i’ve had the talk with my sons joseph and eastman many times. i think because they were in musical theater when they were younger and it seemed like the right thing to do:
me: if you told me you were gay, i’d be disappointed for a day or so. because i’d be thinking how your life is going to different from what i expected. but then i’d get over it.
joseph (or eastman): okay mom.
me: so are you? are you gay?
joseph (or eastman): mom, would you just stop it. no.
i didn’t really put them at ease, did i? rusty and i talked yesterday about how he’s had that same talk with his triplets, who are now all adults. one is openly gay, one is a heterosexual with an entire season of “the bachelor” ups and downs in his life, and one is a daughter who has married and given rusty two great treasures: grandchildren.
i would have thought that the conversation would be easier for rusty who is a comfortably out man. i was wrong. but it was neat to find out we have common ground in how we approach our children, wanting to make them feel loved and appreciated in whatever life they lead.
when i was growing up in the sixties, we had rotary phones that were attached to the wall. the television had four channels, plus pbs which nobody watched. the news came on twice an evening and the anchors read from a stack of papers laid out in front of them–once, fahey flynn from chicago was sent to berlin to cover an event for our local chicago news and he reported that there were a lot of “foreign” cars in europe.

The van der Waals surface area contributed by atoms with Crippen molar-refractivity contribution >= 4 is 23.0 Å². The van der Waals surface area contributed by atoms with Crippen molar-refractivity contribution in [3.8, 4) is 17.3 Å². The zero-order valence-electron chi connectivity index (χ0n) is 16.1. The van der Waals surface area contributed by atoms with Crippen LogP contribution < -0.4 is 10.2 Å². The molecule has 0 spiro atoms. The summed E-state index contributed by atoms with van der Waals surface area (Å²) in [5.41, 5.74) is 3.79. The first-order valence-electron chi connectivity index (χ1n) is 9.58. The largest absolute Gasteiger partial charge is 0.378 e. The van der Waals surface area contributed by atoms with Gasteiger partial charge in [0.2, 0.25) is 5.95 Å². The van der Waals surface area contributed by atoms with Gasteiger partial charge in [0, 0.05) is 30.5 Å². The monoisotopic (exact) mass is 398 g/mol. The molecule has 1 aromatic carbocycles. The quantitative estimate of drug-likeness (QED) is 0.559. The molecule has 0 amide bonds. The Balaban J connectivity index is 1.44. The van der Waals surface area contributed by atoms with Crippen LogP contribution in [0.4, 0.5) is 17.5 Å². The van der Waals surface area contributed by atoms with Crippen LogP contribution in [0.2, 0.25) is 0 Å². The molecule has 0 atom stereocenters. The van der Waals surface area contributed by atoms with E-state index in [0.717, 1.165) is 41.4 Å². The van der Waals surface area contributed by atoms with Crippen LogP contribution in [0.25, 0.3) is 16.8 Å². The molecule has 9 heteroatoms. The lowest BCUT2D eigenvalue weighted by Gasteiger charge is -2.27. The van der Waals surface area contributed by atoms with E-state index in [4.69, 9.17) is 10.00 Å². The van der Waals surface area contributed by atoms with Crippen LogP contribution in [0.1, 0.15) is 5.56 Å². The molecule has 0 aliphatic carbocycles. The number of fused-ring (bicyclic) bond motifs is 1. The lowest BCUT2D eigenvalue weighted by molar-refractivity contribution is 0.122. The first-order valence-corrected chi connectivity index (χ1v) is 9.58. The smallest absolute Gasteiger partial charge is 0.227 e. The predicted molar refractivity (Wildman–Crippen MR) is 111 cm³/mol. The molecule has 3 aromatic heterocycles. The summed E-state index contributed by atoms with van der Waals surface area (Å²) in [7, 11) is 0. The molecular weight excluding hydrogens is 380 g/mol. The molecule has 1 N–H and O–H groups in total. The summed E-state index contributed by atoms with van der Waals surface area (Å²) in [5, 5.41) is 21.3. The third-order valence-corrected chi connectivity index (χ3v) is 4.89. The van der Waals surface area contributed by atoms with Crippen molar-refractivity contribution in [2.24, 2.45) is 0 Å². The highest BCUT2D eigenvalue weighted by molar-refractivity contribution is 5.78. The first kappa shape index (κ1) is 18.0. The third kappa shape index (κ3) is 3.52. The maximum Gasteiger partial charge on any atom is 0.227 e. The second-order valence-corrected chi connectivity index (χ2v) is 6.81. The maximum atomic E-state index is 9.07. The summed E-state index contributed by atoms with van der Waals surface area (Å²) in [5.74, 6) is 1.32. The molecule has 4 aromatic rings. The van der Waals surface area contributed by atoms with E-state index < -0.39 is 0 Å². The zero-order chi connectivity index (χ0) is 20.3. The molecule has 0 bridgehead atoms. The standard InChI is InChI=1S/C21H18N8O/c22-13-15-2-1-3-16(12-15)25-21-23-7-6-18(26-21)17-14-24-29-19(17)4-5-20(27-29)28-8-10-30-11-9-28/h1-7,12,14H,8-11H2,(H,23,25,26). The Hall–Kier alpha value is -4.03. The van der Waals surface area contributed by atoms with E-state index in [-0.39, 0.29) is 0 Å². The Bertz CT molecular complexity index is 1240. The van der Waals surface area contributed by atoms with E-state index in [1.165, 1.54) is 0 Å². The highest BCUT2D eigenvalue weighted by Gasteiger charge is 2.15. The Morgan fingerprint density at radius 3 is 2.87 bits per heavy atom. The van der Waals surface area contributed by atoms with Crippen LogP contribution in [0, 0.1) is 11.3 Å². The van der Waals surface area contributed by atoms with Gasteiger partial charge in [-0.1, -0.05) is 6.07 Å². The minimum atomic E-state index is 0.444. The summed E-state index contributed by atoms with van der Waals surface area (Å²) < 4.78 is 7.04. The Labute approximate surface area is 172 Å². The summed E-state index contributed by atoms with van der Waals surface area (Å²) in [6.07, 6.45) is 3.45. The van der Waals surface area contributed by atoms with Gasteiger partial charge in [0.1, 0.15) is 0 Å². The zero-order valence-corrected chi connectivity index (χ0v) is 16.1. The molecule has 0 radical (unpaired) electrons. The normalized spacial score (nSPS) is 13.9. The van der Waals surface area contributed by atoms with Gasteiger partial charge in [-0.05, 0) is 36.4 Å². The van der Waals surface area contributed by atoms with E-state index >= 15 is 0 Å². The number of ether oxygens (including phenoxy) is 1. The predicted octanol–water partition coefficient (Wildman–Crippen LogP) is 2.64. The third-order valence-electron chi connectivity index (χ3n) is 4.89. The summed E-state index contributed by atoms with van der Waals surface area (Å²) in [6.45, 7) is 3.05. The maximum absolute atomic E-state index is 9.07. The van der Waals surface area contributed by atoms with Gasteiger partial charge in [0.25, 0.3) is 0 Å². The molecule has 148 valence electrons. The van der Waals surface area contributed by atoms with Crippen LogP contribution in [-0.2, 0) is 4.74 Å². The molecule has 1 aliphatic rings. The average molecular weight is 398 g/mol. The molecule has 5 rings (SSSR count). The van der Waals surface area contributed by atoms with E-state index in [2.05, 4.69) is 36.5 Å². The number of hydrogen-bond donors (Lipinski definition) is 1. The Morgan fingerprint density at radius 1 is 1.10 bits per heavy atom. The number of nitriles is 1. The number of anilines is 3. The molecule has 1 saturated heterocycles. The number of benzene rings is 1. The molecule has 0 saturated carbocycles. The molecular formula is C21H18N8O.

and being gay? not on the radar. i didn’t even understand what homosexuality was until i was in college and the village people came out with “macho man”. . . a friend explained why they wore the costumes. i was somewhat baffled. and from then on my gaydar has operated in such a manner that i assume all men are gay until they tell me otherwise.
also in the sixties, the world was divided between communist countries and “free” countries. communist countries were generally evil and their leaders hated americans and wanted to kill us all. every single day, there was the prospect that somebody in moscow would fire off a nuclear missile at the united states for no good reason at all. and we’d all be dead in a war that was widely understood to only last about twenty minutes.
rusty and i first met when eastman was performing in a play at a theater rusty lead. rusty and his partner live way outside the city and rusty got burnt out by the commute and the day to day struggles of keeping a theater financially afloat. he now owns a home design retail establishment. he has been following my facebook odyssey from the beginning and has been cheering me on. he is very delighted to be mr. f2fb friend #173.
rusty’s parents wanted the best for rusty–but they had to struggle against the pressures of cuba under castro. cuba was and still is a communist country. although rusty first told me this story eight years ago, it has always made an impression on me.
i’m also grateful that i was able to (with no trouble on my part) give my boys the gift of american citizenship. okay, okay, they have to put up with my embarrassing questions and my odd quirks, but they at least have that.